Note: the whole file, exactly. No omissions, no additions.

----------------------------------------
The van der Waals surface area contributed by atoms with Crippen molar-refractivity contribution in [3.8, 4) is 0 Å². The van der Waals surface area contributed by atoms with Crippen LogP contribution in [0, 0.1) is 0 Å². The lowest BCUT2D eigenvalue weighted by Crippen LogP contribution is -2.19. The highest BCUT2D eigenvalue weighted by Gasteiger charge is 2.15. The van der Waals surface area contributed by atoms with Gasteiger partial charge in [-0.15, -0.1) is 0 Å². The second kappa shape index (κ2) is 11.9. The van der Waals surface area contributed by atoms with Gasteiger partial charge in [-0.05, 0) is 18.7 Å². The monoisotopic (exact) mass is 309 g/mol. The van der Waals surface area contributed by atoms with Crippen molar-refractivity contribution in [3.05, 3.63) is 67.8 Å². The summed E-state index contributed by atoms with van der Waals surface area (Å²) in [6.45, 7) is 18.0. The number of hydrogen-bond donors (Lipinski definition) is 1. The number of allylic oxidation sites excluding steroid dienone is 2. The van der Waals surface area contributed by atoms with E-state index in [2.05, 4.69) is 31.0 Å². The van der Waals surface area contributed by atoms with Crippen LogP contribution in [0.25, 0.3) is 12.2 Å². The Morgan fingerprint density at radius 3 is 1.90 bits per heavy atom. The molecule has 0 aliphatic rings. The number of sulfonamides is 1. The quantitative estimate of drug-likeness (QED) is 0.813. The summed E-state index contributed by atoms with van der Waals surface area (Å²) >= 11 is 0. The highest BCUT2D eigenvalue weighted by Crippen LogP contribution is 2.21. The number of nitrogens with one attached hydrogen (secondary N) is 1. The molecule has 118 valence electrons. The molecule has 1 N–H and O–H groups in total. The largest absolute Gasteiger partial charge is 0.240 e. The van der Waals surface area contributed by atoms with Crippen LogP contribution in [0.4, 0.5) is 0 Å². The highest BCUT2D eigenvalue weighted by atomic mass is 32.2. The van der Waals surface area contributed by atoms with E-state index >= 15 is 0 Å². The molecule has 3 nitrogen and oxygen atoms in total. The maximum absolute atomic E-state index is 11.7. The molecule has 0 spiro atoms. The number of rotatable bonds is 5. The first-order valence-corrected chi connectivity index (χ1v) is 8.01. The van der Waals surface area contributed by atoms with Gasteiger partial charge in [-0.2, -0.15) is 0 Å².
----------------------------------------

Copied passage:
The van der Waals surface area contributed by atoms with Crippen molar-refractivity contribution in [3.8, 4) is 0 Å². The van der Waals surface area contributed by atoms with Crippen LogP contribution in [0, 0.1) is 0 Å². The lowest BCUT2D eigenvalue weighted by Crippen LogP contribution is -2.19. The highest BCUT2D eigenvalue weighted by Gasteiger charge is 2.15. The van der Waals surface area contributed by atoms with Gasteiger partial charge in [-0.15, -0.1) is 0 Å². The second kappa shape index (κ2) is 11.9. The van der Waals surface area contributed by atoms with Gasteiger partial charge in [-0.05, 0) is 18.7 Å². The monoisotopic (exact) mass is 309 g/mol. The van der Waals surface area contributed by atoms with Crippen molar-refractivity contribution in [3.05, 3.63) is 67.8 Å². The summed E-state index contributed by atoms with van der Waals surface area (Å²) in [6.45, 7) is 18.0. The number of hydrogen-bond donors (Lipinski definition) is 1. The number of allylic oxidation sites excluding steroid dienone is 2. The van der Waals surface area contributed by atoms with E-state index in [2.05, 4.69) is 31.0 Å². The van der Waals surface area contributed by atoms with Crippen LogP contribution in [0.25, 0.3) is 12.2 Å². The Morgan fingerprint density at radius 3 is 1.90 bits per heavy atom. The molecule has 0 aliphatic rings. The number of sulfonamides is 1. The quantitative estimate of drug-likeness (QED) is 0.813. The summed E-state index contributed by atoms with van der Waals surface area (Å²) >= 11 is 0. The highest BCUT2D eigenvalue weighted by Crippen LogP contribution is 2.21. The number of nitrogens with one attached hydrogen (secondary N) is 1. The molecule has 118 valence electrons. The molecule has 1 N–H and O–H groups in total. The largest absolute Gasteiger partial charge is 0.240 e. The van der Waals surface area contributed by atoms with Crippen LogP contribution in [0.4, 0.5) is 0 Å². The highest BCUT2D eigenvalue weighted by atomic mass is 32.2. The van der Waals surface area contributed by atoms with E-state index >= 15 is 0 Å². The molecule has 3 nitrogen and oxygen atoms in total. The maximum absolute atomic E-state index is 11.7. The molecule has 0 spiro atoms. The number of rotatable bonds is 5. The first-order valence-corrected chi connectivity index (χ1v) is 8.01. The van der Waals surface area contributed by atoms with Gasteiger partial charge in [-0.2, -0.15) is 0 Å².